David Bilbrey Remembers


After 3 months in the states I signed a waiver saying send me back to the war.  I was then assigned to the HMM-364 check crew at first, something about my records being messed up, but after 6-7 weeks S-1 said, "screw it" and I was allowed to fly guns.  My first mission was to fly with Cpl. Joseph "Joe" Dobosz on an angel mission to Chu Lai as their bird was down. The morning of the second day a helo was sent up with a replacement for me so I could go back and take a check ride.

I had met Joe and several of the flight crews before I got my Skins back, so I was not a stranger to them, especially as this was my second tour.  My most vivid memory of Joe was after one of those supergaggles we had, a troop lift somewhere out west, I was in the lead aircraft and Joe was on my wing.  When we were done with that lift, and returning to base, my pilot advised Da Nang DASC that the first mission was complete and that he and his wing man had additional crew time left if there was another mission for him.  DASC said, "Standby" and shortly assigned our two aircraft to an emergency recon extract.  A team had walked into an enemy bunker complex and was wanting out. There was another recon team in the area which was was moving toward the team in contact with the enemy to provide any help they could.  My pilot was the S-3, a Major, but I can't recall his name at this time.  We had flown many times before and had developed an unusual connection.  Whatever the mission, if things were as they were supposed to be, all I had to say was, "zones clear, ramp clear etc.", and he would simply key his mike twice to indicate he acknowleded my transmission.  Anyway, we picked up the recon team which was moving toward the team in contact and the pilot of the second helo, which Joe was acting as crew chief on, transmitted that he was ready to pick up the team in contact.   My Major replied, "Negative, why do you think I picked up all this additional fire power."  All the way in, while on the ground and when departing we were taking fire.  Sure was good that my pilot picked up the extra 'fire power,' because my starboard gunner's .50 caliber machine gun had broken its return spring and out of action.  The recon Marines on board however provided a lot of covering fire.  Upon our departure I saw a platoon size force of enemy leaving the area.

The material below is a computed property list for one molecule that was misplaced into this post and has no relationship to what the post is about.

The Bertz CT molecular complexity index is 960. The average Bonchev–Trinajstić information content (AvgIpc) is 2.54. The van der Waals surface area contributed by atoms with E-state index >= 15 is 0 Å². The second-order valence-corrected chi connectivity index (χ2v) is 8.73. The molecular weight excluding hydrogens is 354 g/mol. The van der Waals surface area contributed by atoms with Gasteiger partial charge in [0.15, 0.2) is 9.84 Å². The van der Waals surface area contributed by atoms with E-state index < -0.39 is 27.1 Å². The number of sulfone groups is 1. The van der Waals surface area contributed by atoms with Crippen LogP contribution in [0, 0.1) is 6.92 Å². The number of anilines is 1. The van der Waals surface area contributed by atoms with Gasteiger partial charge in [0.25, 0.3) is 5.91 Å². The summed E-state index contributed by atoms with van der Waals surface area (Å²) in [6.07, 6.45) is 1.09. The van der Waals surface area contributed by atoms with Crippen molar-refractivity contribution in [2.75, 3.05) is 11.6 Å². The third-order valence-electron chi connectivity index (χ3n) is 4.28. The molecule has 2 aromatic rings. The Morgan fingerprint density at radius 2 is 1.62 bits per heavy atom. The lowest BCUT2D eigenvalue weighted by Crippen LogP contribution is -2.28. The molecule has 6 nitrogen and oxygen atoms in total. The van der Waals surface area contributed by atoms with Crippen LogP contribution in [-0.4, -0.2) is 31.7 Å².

After we returned to Marble Mountain, Joe told me that he was hanging out his door, as we were going down for the second team, shaking his fist at me and saying, "Steal my F-----g Glory."  Joe and I shared much booze and what laughs we could manage together.

There are other Marines and memories, but most times it is so blank or it comes in such a rush that I'm there again.

The VA has me 100% total and permanent which pays the bills but, sometimes I'm so ---lost and God help me I wish I could go back and make a difference again it gets scary.  These attacks lately against our country have brought all that back, even though I know all I can do is be here for the men this war against terrorism will screw up.

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